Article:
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You are here: GES DISC Home Education and Outreach Additional Features Science Focus Ocean Color SCIENCE FOCUS: MORE THAN MEETS THE EYE, PART 3


Step III:Adding the Color Palette

The next step in the analysis is actually quite simple, but it makes the data somewhat easier to examine visually.The SeaWiFS chlorophyll color palette is added to the image.The color palette uses shades of purple and blue for low chlorophyll concentrations, with green, yellow, orange, and ultimately red for higher chlorophyll concentrations:

SeaWiFS chlorophyll color bar

When the color palette is applied to the image, the result looks like this:

January 15 Argentina Coast chlorophyll image with color palette applied

Now the variability of chlorophyll concentration is more easily perceived. However, some of the detail is lost due to the fact that there are more grayscale hues than color gradations in the palette, i.e., the chlorophyll concentrations are "grouped" into various colors.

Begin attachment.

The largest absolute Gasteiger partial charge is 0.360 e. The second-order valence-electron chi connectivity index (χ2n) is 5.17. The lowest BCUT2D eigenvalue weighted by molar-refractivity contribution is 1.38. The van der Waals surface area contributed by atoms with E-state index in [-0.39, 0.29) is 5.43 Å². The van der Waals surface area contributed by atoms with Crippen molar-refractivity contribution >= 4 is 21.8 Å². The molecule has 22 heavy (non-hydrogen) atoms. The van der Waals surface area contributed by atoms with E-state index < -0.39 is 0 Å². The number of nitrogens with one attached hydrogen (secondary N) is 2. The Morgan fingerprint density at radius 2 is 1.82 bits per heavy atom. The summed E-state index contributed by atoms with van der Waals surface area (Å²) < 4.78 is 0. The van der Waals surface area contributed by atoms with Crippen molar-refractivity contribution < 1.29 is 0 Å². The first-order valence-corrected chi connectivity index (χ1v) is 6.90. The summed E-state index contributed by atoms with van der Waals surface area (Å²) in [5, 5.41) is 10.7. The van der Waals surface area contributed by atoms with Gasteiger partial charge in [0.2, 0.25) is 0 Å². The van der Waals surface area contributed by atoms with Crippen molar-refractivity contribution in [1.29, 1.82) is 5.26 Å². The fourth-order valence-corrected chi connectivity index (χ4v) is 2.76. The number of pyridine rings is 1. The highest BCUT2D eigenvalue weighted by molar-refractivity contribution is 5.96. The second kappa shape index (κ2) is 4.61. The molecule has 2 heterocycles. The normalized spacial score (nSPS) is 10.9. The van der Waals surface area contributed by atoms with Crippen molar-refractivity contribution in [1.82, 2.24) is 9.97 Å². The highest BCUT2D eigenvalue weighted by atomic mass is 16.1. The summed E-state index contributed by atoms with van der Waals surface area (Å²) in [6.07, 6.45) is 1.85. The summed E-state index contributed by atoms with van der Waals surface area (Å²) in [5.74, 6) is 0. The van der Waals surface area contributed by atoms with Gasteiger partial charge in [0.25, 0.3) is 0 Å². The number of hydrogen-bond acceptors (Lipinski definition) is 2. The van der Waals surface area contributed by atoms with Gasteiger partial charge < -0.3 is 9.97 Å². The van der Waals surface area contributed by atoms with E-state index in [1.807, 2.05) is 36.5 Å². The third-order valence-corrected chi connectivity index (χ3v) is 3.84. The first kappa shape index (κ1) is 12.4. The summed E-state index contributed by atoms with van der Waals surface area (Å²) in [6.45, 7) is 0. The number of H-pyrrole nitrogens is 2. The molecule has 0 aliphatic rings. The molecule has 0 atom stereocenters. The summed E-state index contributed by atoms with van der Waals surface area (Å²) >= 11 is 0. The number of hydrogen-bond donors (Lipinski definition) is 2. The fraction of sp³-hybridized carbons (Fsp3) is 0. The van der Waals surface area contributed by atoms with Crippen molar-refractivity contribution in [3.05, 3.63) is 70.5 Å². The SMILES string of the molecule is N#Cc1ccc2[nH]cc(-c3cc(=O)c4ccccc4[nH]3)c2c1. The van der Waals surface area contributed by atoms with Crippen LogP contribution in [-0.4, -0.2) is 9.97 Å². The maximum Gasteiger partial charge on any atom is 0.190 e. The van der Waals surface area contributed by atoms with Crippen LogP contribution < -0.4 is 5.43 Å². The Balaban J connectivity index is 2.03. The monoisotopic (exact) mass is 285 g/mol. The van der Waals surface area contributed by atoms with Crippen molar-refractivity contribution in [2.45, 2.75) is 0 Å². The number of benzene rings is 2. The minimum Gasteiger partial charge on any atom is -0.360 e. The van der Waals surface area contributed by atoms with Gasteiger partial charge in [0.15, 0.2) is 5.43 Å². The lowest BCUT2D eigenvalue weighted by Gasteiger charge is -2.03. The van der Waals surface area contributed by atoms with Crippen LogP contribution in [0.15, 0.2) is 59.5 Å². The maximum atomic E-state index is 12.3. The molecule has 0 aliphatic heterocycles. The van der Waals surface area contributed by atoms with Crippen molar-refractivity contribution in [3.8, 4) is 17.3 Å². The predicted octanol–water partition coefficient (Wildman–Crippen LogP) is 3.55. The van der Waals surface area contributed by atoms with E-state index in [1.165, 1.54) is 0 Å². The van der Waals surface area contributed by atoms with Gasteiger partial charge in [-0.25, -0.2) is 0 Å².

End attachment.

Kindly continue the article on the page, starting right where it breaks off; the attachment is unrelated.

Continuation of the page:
At the mouth of the Rio de la Plata estuary, the orange and red hues of the palette can be seen.Those colors indicate high chlorophyll concentrations, but are questionable due to the presence of high concentrations of sediment. Ocean optical scientists are actively working on algorithms that can produce reliable chlorophyll concentrations in turbid waters such as these.

The next step is to use the flags and masks that have been added to the data to look for some particular conditions.

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Last updated: Apr 06, 2016 10:25 AM ET